The mecha series for people who hate mechas, an exercise in artistic subversion, an apocalyptic thriller, NGE at first follows a predictable format---a youth is chosen as one of the pilots of a series of anthropomorphic mechas to defend Earth and humanity against an alien invasion---But not all is as it seems. . .
The series revolves around the lives of the pilots of the biomechanical mechas, officially called "Evangelions", though usually refered to as "Evas", fielded in defense of earth by NERV, a heavily funded agency of the U.N.
The protagonist, Ikari Shinji, is the estranged son of the Director of NERV, Ikari Gendo, who abandoned him to pursue the research which culminated in the production of the Evas.
The pilot of the prototype, Ayunami Rei, seems to be afflicted with Asperger's Syndrome, though as it turns out, the reasons for her socially awkward, emotionless behavior are deeper.
The third pilot, who arrives after a few 'monster of the week' episodes which serve to gradually reveal the other central characters and the dysfunctional relationship between Shinji and his father, is the brash half-German, half-Japanese Asuka Langley.
Gradually, it is revealed that NERV, and its Director, have agendas other than the defense of Earth against the aliens, called Angels on the basis of a correspondence to a Khabbalistic reading of the Dead Sea Scrolls; and that the Evas themselves are not quite what they seem.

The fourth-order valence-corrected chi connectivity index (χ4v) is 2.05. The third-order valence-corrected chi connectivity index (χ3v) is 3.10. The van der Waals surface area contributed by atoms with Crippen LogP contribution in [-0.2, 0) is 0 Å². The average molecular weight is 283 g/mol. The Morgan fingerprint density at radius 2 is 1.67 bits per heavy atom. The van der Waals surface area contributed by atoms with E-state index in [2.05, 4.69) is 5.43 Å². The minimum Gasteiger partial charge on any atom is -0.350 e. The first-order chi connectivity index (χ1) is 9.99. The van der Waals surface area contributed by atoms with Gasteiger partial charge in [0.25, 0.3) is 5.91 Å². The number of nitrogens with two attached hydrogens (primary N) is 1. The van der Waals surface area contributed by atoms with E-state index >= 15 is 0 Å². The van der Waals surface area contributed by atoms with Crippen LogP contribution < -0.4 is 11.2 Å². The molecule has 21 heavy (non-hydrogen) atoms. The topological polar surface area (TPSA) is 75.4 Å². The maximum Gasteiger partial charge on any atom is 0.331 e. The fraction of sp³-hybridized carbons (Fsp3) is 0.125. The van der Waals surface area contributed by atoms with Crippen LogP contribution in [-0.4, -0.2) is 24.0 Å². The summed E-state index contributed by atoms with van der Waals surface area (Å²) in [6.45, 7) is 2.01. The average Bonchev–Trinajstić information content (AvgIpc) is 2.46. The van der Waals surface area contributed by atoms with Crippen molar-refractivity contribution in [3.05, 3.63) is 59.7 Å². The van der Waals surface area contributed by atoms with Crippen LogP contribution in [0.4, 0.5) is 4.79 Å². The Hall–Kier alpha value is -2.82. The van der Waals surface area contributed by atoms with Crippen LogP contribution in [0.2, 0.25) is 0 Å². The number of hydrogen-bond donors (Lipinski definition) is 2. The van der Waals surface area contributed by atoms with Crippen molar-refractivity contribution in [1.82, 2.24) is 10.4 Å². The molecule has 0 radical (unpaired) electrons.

Gradually it is revealed that every single character (with the possible exception of Eva Unit 01--though explaining why the mecha counts as a character would be a spoiler) is dysfunctional and deeply lonely even in the midst of the apparent comraderie of their efforts against the Angels. (Even the comic relief, the 'warm water penguin', which lives with Shinji and his guardian and immediate commander, Captain (later Major) Katsuragi Misato, is a drunkard.)
Is the ending a happy one, or a sad one? The viewer is left to sort through the surreality of the last few episodes to decide that on his or her own. The surreal ending, the appeal to teenage angst in the flawed characters, and the sometimes inappropriate, sometimes oddly appropriate, use of Christian imagery and references to Jewish mysticism have lead some to see in the series more depth than I think it actually has.
Well-animated, well acted, the music is uninspired but doesn't interfere with the enjoyment of the series (though the choice of the old lounge standard "Fly me to the moon" in English as the end-title surely ranks as one of the oddest musical choices in anime).
One of the 'must see' series, but hardly my favorite.
Not one for the kids: lots of violence, suicide, sexuality (a kiss for amusement, implied sexual intercourse, homoerotic expression), and (actually worse than all of those) the really dysfunctional characters and relationships.
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